business objective here. Let's improve diversity of talent. So Helena Morrissey there speaking, so she was talking about the 30 percent club, which was one of her previous initiatives. She's had a long career. She has managed money. She sits in the House of Lords. She's the chair of the Diversity Project. The 30 percent club was to try to get women on boards to increase those numbers for listed businesses up to 30 percent. So she's using that experience to bring

to the Pathway program. And as I sort of said to her, you know, this is more muscular. We've had so many initiatives, so much talk about change. But this is very practical. It's about getting these women into the top jobs. And these 60 individuals come from 33 different companies.

They are global businesses. So one of the mentors was saying to me, which I thought was very interesting. This isn't just something for the U.K. These 33 investment companies are global businesses. I mean, I don't know how much it moves the dial. Certainly what was behind her inspirations from 200.

Does she have a target of how much she wants that to be? She was quite reluctant to talk about that. She said that a lot of people are asking her, is this going to be a permanent program? Is this going to be a global program? She was reluctant to sort of make any commitments. She's saying she's focused on making this year's intake a success. And speaking to the women, which I did for radio, I did a whole kind of bespoke piece which was really flooded back to my reporting days, which I loved speaking to the women who were taking part. The mentees and the mentors, they were quite realistic, a bit sort of pessimistic sometimes about the issue, but also hopeful about this program. Have a listen again to what I had to say.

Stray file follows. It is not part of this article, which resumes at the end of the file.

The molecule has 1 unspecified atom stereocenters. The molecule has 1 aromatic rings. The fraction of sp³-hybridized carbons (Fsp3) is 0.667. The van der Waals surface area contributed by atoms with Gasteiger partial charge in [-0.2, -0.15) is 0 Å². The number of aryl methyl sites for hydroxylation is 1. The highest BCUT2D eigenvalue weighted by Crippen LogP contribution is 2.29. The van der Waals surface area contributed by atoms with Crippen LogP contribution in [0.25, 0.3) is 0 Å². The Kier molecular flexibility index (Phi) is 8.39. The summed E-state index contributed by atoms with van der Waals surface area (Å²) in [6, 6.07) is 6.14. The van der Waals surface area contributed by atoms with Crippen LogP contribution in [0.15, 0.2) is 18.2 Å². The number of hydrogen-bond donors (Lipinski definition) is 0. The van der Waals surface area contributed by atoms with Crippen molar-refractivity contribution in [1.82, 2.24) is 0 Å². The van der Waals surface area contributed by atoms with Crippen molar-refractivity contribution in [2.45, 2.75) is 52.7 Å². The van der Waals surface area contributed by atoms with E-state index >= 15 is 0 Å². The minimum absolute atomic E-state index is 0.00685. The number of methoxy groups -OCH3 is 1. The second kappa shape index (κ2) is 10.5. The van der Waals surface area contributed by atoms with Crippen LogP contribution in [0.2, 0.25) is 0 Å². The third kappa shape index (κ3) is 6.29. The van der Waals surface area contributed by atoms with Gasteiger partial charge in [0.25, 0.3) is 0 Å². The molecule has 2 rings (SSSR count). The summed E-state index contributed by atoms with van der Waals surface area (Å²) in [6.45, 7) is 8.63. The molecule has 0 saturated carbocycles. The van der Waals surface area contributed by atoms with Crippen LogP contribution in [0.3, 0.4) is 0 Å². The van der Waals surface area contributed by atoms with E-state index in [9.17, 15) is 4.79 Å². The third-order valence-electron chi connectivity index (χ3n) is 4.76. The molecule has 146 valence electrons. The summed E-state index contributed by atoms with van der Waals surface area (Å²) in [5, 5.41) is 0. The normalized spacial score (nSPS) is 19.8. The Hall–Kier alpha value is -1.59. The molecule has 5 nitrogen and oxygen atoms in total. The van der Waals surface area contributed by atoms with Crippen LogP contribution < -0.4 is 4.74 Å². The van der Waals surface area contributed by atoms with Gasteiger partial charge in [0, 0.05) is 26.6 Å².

I honestly don't want us to need to have this type of program in a decade. And I actually think that's within reach. I saw with the 30 percent club that when change starts to happen, it can really accelerate and you get a new sense of what's normal. And you're right. I smiled when you said like a 6.

It sounds like, you know, this could be a veteran now it's legacy and life beyond the grave. So, I mean, I hope this is not sort of my parting shot, but I've always said, you know, I really don't want to leave this industry until it looks and feels very different. And for me, that means that we have as many women as men. And so people expect if they have a fun manager, come and visit them.

And if they're a client, they have just as much exploitation. That's going to be a woman as a man. Well, thank you so much for that great interview. Of course, great reporting for a Bloomberg radio anchor. Caroline Henneberger now. Also, be sure to subscribe to Bloomberg's inner city podcast that I host alongside David Merritt on Apple podcast, Spotify or wherever you get your podcast. Today's.

It's out today is on a similar theme. Look Ellis of Man Group on Social Mobility in the UK. This is Bloomberg. We should be in a recession right now and it's just not happening. The Fed doesn't even know. We don't know what to look for. You're looking at an environment where the Fed does need to be tied up with pretty much and highlighted the probability of rate cuts at the end of 2023. And now we're seeing, you know, a three